a The following less commonly used ARV drugs are not included in this table: delavirdine, didanosine, fosamprenavir, indinavir, nelfinavir, saquinavir, and stavudine.
b Source: IBM Watson Health. Micromedex Red Book [database]. 2018. Available at: https://www.micromedexsolutions.com
c Source: Medicare & Medicaid Services. Federal Upper Limits—September 2018 [database]. 2018 September 1. Available at: https://www.medicaid.gov/medicaid/prescription-drugs/pharmacy-pricing/index.html.
- Freedberg KA, Losina E, Weinstein MC, et al. The cost effectiveness of combination antiretroviral therapy for HIV disease. N Engl J Med. Mar 15 2001;344(11):824-831. Available at https://www.ncbi.nlm.nih.gov/pubmed/11248160.
- Mauskopf J, Brogan AJ, Talbird SE, Martin S. Cost-effectiveness of combination therapy with etravirine in treatment-experienced adults with HIV-1 infection. AIDS. Jan 28 2012;26(3):355-364. Available at http://www.ncbi.nlm.nih.gov/pubmed/22089378.
- Walensky RP, Sax PE, Nakamura YM, et al. Economic savings versus health losses: the cost-effectiveness of generic antiretroviral therapy in the United States. Ann Intern Med. Jan 15 2013;158(2):84-92. Available at http://www.ncbi.nlm.nih.gov/pubmed/23318310.
- Bayoumi AM, Barnett PG, Joyce VR, et al. Cost-effectiveness of newer antiretroviral drugs in treatment-experienced patients with multidrug-resistant HIV disease. J Acquir Immune Defic Syndr. Dec 1 2013;64(4):382-391. Available at http://www.ncbi.nlm.nih.gov/pubmed/24129369.
- Goldman DP, Joyce GF, Zheng Y. Prescription drug cost sharing: associations with medication and medical utilization and spending and health. JAMA. Jul 4 2007;298(1):61-69. Available at http://www.ncbi.nlm.nih.gov/pubmed/17609491.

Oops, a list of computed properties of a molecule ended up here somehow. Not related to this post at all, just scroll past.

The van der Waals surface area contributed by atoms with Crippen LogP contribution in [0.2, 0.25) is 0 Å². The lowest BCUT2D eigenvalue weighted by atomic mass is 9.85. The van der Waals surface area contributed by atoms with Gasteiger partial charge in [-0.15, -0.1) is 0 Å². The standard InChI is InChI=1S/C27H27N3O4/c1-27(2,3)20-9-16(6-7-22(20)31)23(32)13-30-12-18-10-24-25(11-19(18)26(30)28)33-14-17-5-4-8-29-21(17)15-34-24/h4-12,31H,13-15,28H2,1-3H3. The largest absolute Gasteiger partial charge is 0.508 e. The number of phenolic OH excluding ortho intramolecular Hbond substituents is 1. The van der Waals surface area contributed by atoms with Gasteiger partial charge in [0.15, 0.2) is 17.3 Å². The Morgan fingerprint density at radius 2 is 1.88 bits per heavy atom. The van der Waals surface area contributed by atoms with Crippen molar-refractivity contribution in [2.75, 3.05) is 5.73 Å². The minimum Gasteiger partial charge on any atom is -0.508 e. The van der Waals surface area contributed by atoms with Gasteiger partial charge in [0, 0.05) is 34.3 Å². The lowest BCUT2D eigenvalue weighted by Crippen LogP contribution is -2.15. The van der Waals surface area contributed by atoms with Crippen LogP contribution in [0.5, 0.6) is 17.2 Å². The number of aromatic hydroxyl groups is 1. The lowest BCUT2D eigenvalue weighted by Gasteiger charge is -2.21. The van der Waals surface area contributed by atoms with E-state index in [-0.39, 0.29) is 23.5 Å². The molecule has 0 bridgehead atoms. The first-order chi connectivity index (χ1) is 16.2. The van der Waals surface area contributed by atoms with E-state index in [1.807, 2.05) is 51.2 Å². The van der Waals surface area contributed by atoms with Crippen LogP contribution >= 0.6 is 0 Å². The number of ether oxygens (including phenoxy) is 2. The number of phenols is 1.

- Maciejewski ML, Farley JF, Parker J, Wansink D. Copayment reductions generate greater medication adherence in targeted patients. Health Aff. Nov 2010;29(11):2002-2008. Available at http://www.ncbi.nlm.nih.gov/pubmed/21041739.
- Abdelgawad T, Egbuonu-Davis L. Preferred drug lists and Medicaid prescriptions. Pharmacoeconomics. 2006;24 Suppl 3:55-63. Available at http://www.ncbi.nlm.nih.gov/pubmed/17266388.
- Ridley DB, Axelsen KJ. Impact of Medicaid preferred drug lists on therapeutic adherence. Pharmacoeconomics. 2006;24 Suppl 3:65-78. Available at http://www.ncbi.nlm.nih.gov/pubmed/17266389.
- Wilson J, Axelsen K, Tang S. Medicaid prescription drug access restrictions: exploring the effect on patient persistence with hypertension medications. Am J Manag Care. Jan 2005;11 Spec No:SP27-34. Available at http://www.ncbi.nlm.nih.gov/pubmed/15700907.
- Raper JL, Willig JH, Lin HY, et al. Uncompensated medical provider costs associated with prior authorization for prescription medications in an HIV clinic. Clin Infect Dis. Sep 15 2010;51(6):718-724. Available at http://www.ncbi.nlm.nih.gov/pubmed/20695800.
- Hanna DB, Hessol NA, Golub ET, et al. Increase in Single-Tablet Regimen Use and Associated Improvements in Adherence-Related Outcomes in Hiv-Infected Women. J Acquir Immune Defic Syndr. Dec 8 2013. Available at http://www.ncbi.nlm.nih.gov/pubmed/24326606.
- Nachega JB, Parienti JJ, Uthman OA, et al. Lower pill burden and once-daily antiretroviral treatment regimens for HIV infection: A meta-analysis of randomized controlled trials. Clin Infect Dis. May 2014;58(9):1297-1307. Available at https://www.ncbi.nlm.nih.gov/pubmed/24457345.
- Girard PM, Nelson M, Mohammed P, Hill A, van Delft Y, Moecklinghoff C. Can we stop CD4+ testing in patients with HIV-1 RNA suppression on antiretroviral treatment? AIDS. Nov 13 2013;27(17):2759-2763. Available at http://www.ncbi.nlm.nih.gov/pubmed/23842127.
- Hyle EP, Sax PE, Walensky RP. Potential savings by reduced CD4 monitoring in stable patients with HIV receiving antiretroviral therapy. JAMA Intern Med. Oct 14 2013;173(18):1746-1748. Available at http://www.ncbi.nlm.nih.gov/pubmed/23978894.